If you are a brand owner selling goods on an eCommerce marketplace and discover that a third-party is selling counterfeit versions of your product, one quick and often effective means for deterring this activity (in addition to reporting it to the marketplace) is to send a “cease and desist” (C&D) letter to the infringing third-party seller. Although a cease and desist letter doesn’t have any legal effect like a court-issued restraining order, it is an inexpensive and quick way to be proactive in protecting your IP rights. You help efforts to stamp out Amazon counterfeit products. In some cases, the C&D leads to learning intelligence about the infringer, or best case, they disappear altogether. For most brand owners, compliance directors, and eCommerce channel managers, Amazon fraud reporting isn’t enough. It's not a question if C&Ds will be needed and used - but how and when.
Strategies around this vary, primarily based on infringement type, severity, jurisdiction, and many other factors; but generally speaking, in the online brand protection space, it's been about sending large volumes of email-based letters. Certainly, highly cost-effective and sensical when dealing with very high volumes of infringement. That said, and we feel confident this is universally accepted; email enforcements don’t work as well as physical letters. Certified letters with delivery confirmation are the most effective method. Based upon analysis of hundreds of individual enforcement cases across different brands, certified letters yielded 5x the compliance rate vs. email-based letters.
Volume doesn’t equal success when it comes to creating real change through online brand protection. Given many are concerned about Amazon brand protection, the C&D letter can be used as a tactic. And, with a more strategic approach to analysis, a lower volume of high-impact letters can produce both less consumer exposure to unauthorized sellers, and drive increases in good authorized eCommerce revenue.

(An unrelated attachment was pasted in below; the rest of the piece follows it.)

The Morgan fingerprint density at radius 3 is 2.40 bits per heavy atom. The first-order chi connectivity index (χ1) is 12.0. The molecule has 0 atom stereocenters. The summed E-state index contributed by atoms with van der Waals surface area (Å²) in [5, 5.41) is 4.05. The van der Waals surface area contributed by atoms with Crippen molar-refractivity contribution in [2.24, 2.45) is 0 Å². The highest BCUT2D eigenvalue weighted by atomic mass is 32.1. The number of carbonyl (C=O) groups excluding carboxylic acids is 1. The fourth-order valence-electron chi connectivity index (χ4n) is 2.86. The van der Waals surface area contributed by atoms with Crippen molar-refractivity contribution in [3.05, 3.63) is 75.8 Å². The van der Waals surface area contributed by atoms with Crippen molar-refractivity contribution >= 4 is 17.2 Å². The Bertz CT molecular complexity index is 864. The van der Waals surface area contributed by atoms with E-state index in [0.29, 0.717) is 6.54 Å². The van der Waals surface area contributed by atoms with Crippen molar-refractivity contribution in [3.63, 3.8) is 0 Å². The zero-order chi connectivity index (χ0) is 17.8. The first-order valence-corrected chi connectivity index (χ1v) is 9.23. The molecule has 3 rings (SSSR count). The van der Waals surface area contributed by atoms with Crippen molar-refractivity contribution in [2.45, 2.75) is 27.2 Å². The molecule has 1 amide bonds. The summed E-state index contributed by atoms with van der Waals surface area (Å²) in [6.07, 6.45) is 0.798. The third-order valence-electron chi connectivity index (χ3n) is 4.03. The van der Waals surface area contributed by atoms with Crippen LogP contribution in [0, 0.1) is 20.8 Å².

In addition, C&D letters are easy to write but there are some important steps you should follow to improve the chances of getting the results you want.
First, while cease and desist letters do not have to follow a specific format, the letter should include the following information:
- State your name and your company name and identify yourself as the trademark and brand owner of your product. You may also add the dates you secured copyright or trademark registration for your IP.
- State the specific intellectual property being infringed or the product being counterfeited and where it is occurring, including the domain name or URL where the counterfeit goods are appearing. Take a screenshot of the counterfeit product or infringing trademark and be sure to keep this information on file. This information is also needed to file a complaint with the marketplace.
- State your request for the infringing seller party to immediately stop selling the counterfeit goods or using your trademarks or copyright images.
- Inform the infringing seller party that you intend to take legal action if they refuse to stop or if they continue.
- Demand that the infringing seller responds within a few days that they have removed the infringing content or removed the counterfeit listings from the marketplace.
You can send the cease and desist letter via email to regular mail, email, or in some cases, in-person to the seller’s personal email address on the seller’s product page. However, we recommend that you send the letter via certified mail so that you have a record of the delivery of the letter. We also recommend that you require the recipient to sign for a receipt so that you have certainty that the cease and desist letter has been received.
Some platforms like Amazon also provide a chat or message box for you to communicate with a seller once a purchase has been made. Do not use these mechanisms to send C&D letters or other types of enforcement notices. In the case of Amazon infringement, it's a clear violation of their terms and conditions and in all likelihood, the message will not be delivered.
Did you know with IPSecure’s platform you can automatically send certified cease and desist letters to infringing sellers with a few clicks of your mouse? Sign up free: ipsecure.com/request-beta
Once your certified letter has been sent, if you do not get receipt confirmation or do not see the counterfeit products removed or the infringing content deleted, you may need to consult with legal counsel on the next steps to enforce your rights. However, the documented proof that you made legitimate attempts to resolve the issue directly with the seller, and they did, in fact, receive the letter(s) but did not take corrective action, will only bolster and harden your claims in the future should further legal action be necessary.
For more information, or to start protecting your brand on Amazon in minutes, visit ipsecure.com and sign up today!